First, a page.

Each theme covers the core strands of ‘Education in Virtue’ and ‘Religious Understanding’ as well as strands which cover the PSHE content of the theme.


Christian virtue and RSE

Each theme begins with a statement of the virtues which are necessary to living well in relationship with others and these virtues should underpin the teaching but also should emerge as a consequence of it. These virtues are modeled to pupils and become part of their everyday routines. They express the Learning Beaviours that we seek to develop in our pupils. These virtues reflect our Christian tradition as well as fundamental human virtues which are universally shared.


Theme 1: Created and Loved by God

Education in


In a Catholic school, pupils are growing to be: Respectful of their own bodies and character Appreciative for blessings Grateful to others and to God

           Patient when they do not always get what they want



of the human

person: loving


Pupils should be taught: We are made by God and are special We are all God's children Ways of expressing gratitude to God

           About the sacrament of Baptism

Me, my body and

my health

Pupils should be taught:

Me We are all unique individuals We all have individual gifts, talents and abilities

My body The names of the external parts of the body The similarities and differences between girls and boys

My Health How to maintain personal hygiene

What constitutes a healthy life-style, including physical activity, dental health and healthy eating.


Emotional well-

being and attitudes

Pupils should be taught:

Emotional well-being That we all have different likes and dislikes A language to describe feelings

Attitudes A basic understanding that feelings and actions are two                    different things Simple strategies for managing feelings and behaviour

           That choices have consequences

Life cycles and


Pupils should be taught:

Life cycles That there are life stages from birth to death



Theme 2: Created to Love Others

Education in


In a Catholic school, pupils are growing to be: Friendly, able to make and keep friends Caring, attentive to the needs of others and generous in their                      responses Respectful of others, their uniqueness, their wants and their needs Forgiving, able to say sorry and not hold grudges against those who            have hurt them Courteous, learning to say, “please” and “thank you.”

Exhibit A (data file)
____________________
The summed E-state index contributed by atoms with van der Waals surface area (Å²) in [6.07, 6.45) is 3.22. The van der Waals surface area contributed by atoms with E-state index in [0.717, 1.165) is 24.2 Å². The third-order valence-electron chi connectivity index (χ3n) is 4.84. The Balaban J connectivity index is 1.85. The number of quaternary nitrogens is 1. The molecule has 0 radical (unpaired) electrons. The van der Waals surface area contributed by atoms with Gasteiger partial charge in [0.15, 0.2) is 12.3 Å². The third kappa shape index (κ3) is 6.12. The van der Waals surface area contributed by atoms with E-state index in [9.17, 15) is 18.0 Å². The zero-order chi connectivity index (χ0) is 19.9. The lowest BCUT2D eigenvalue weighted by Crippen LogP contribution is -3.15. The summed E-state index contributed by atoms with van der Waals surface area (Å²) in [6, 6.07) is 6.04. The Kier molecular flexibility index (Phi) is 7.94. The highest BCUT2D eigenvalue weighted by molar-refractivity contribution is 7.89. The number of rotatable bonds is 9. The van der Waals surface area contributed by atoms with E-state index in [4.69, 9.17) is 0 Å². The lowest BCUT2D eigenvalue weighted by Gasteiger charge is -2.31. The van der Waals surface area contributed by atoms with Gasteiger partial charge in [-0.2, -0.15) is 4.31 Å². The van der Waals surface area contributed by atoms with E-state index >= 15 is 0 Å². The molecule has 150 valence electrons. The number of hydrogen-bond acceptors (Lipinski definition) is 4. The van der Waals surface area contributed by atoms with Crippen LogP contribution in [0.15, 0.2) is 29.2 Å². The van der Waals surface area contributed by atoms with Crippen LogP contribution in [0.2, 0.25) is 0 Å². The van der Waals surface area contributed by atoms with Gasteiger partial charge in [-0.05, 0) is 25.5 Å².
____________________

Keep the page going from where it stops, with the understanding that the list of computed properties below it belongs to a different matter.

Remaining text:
Honest, able to tell the difference between truth and lies



of human


loving others

Pupils should be taught: We are part of God’s family That saying sorry is important and can help mend broken friendships Jesus cared for others

           That we should love other people in the same way Jesus loves us



Pupils should be taught: The characteristics of positive and negative relationships To identify special people (e.g. family, carers, friends) and what   

           makes them special. There are different family structures and these should be respected How their behaviour affects other people and that there are        

           appropriate and inappropriate behaviours To recognise when people are being unkind to them and others and              how to respond.

           Different types of teasing and bullying which are wrong and  


Keeping safe and people who can help me

Pupils should be taught:

Keeping safe To recognise safe and unsafe situations and ways of keeping safe,                including simple rules for keeping safe online To use simple rules for resisting pressure when they feel unsafe or              uncomfortable The difference between good and bad secrets Identifying and correctly name their “private parts” (see NSPCC                  resource PANTS) for the purposes of safeguarding them from sexual            exploitation.

People who can help me Who to go to if they are worried or need help

           That there are a number of different people and organisations they

            can go to for help in different situations.



Theme 3: Created to Live in Community

          (Local, National & Global)

Education in virtue

In a Catholic school, pupils are growing to be: Just and fair in their treatment of other people, locally, nationally              and globally People who serve others, locally, nationally and globally

           Active in their commitment to bring about change

Religious understanding of the importance of human communities

Pupils should be taught: That God is Father, Son and Holy Spirit Some scripture illustrating the importance of living in community

           Jesus’ teaching on who is my neighbour


Living in the wider


Pupils should be taught: That they belong to various communities such as home, school,                parish, the wider local community and the global community That their behavior has an impact on the communities to which                they belong That people and other living things have needs and that they have            responsibilities to meet them; About what harms and improves the world in which they live

           How diseases are spread and can be controlled and the       

           responsibilities they have for their own health and that of others              e.g. washing hands